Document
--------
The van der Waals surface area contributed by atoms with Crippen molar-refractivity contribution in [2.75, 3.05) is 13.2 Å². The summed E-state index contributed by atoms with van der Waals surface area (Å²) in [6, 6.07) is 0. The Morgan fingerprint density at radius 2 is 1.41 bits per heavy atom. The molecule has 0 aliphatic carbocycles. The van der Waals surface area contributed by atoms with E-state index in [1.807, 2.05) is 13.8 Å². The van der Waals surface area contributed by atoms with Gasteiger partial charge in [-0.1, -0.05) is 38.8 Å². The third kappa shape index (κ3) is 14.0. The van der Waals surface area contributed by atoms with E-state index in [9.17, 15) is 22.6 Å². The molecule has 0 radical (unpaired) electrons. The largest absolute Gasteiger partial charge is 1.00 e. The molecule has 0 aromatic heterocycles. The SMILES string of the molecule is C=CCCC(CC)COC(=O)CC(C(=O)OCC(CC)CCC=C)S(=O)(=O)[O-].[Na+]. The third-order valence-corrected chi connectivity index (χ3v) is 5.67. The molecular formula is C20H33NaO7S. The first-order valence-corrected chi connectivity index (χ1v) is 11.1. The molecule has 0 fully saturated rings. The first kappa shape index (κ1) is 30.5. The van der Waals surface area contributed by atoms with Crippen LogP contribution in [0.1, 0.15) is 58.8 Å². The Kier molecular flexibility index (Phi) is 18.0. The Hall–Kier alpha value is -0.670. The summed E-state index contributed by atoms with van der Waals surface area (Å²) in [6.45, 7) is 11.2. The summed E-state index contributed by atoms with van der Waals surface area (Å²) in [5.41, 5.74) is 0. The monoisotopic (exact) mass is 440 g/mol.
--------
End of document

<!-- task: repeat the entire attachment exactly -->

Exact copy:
The van der Waals surface area contributed by atoms with Crippen molar-refractivity contribution in [2.75, 3.05) is 13.2 Å². The summed E-state index contributed by atoms with van der Waals surface area (Å²) in [6, 6.07) is 0. The Morgan fingerprint density at radius 2 is 1.41 bits per heavy atom. The molecule has 0 aliphatic carbocycles. The van der Waals surface area contributed by atoms with E-state index in [1.807, 2.05) is 13.8 Å². The van der Waals surface area contributed by atoms with Gasteiger partial charge in [-0.1, -0.05) is 38.8 Å². The third kappa shape index (κ3) is 14.0. The van der Waals surface area contributed by atoms with E-state index in [9.17, 15) is 22.6 Å². The molecule has 0 radical (unpaired) electrons. The largest absolute Gasteiger partial charge is 1.00 e. The molecule has 0 aromatic heterocycles. The SMILES string of the molecule is C=CCCC(CC)COC(=O)CC(C(=O)OCC(CC)CCC=C)S(=O)(=O)[O-].[Na+]. The third-order valence-corrected chi connectivity index (χ3v) is 5.67. The molecular formula is C20H33NaO7S. The first-order valence-corrected chi connectivity index (χ1v) is 11.1. The molecule has 0 fully saturated rings. The first kappa shape index (κ1) is 30.5. The van der Waals surface area contributed by atoms with Crippen LogP contribution in [0.1, 0.15) is 58.8 Å². The Kier molecular flexibility index (Phi) is 18.0. The Hall–Kier alpha value is -0.670. The summed E-state index contributed by atoms with van der Waals surface area (Å²) in [6.45, 7) is 11.2. The summed E-state index contributed by atoms with van der Waals surface area (Å²) in [5.41, 5.74) is 0. The monoisotopic (exact) mass is 440 g/mol.